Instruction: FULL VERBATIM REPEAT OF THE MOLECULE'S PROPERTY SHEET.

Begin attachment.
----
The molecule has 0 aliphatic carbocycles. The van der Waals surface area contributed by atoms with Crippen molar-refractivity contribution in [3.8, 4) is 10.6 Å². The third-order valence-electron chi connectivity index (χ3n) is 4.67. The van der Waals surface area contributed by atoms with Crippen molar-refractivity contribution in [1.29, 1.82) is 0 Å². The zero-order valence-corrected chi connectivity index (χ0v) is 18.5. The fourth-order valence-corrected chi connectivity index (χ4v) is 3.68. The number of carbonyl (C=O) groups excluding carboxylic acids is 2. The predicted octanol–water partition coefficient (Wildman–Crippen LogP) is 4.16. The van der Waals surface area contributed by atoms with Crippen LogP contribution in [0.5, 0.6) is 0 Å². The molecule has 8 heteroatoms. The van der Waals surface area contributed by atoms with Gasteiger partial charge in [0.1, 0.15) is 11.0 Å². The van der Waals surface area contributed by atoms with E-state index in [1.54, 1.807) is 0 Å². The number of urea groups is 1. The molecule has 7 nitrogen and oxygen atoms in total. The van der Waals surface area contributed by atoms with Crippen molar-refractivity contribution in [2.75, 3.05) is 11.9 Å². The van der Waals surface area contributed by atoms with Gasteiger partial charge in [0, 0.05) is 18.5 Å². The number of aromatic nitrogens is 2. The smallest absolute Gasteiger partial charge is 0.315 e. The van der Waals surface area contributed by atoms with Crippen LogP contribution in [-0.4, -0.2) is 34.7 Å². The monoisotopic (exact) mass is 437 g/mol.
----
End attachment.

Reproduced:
The molecule has 0 aliphatic carbocycles. The van der Waals surface area contributed by atoms with Crippen molar-refractivity contribution in [3.8, 4) is 10.6 Å². The third-order valence-electron chi connectivity index (χ3n) is 4.67. The van der Waals surface area contributed by atoms with Crippen molar-refractivity contribution in [1.29, 1.82) is 0 Å². The zero-order valence-corrected chi connectivity index (χ0v) is 18.5. The fourth-order valence-corrected chi connectivity index (χ4v) is 3.68. The number of carbonyl (C=O) groups excluding carboxylic acids is 2. The predicted octanol–water partition coefficient (Wildman–Crippen LogP) is 4.16. The van der Waals surface area contributed by atoms with Crippen LogP contribution in [0.5, 0.6) is 0 Å². The molecule has 8 heteroatoms. The van der Waals surface area contributed by atoms with Gasteiger partial charge in [0.1, 0.15) is 11.0 Å². The van der Waals surface area contributed by atoms with E-state index in [1.54, 1.807) is 0 Å². The number of urea groups is 1. The molecule has 7 nitrogen and oxygen atoms in total. The van der Waals surface area contributed by atoms with Crippen molar-refractivity contribution in [2.75, 3.05) is 11.9 Å². The van der Waals surface area contributed by atoms with Gasteiger partial charge in [0, 0.05) is 18.5 Å². The number of aromatic nitrogens is 2. The smallest absolute Gasteiger partial charge is 0.315 e. The van der Waals surface area contributed by atoms with Crippen LogP contribution in [-0.4, -0.2) is 34.7 Å². The monoisotopic (exact) mass is 437 g/mol.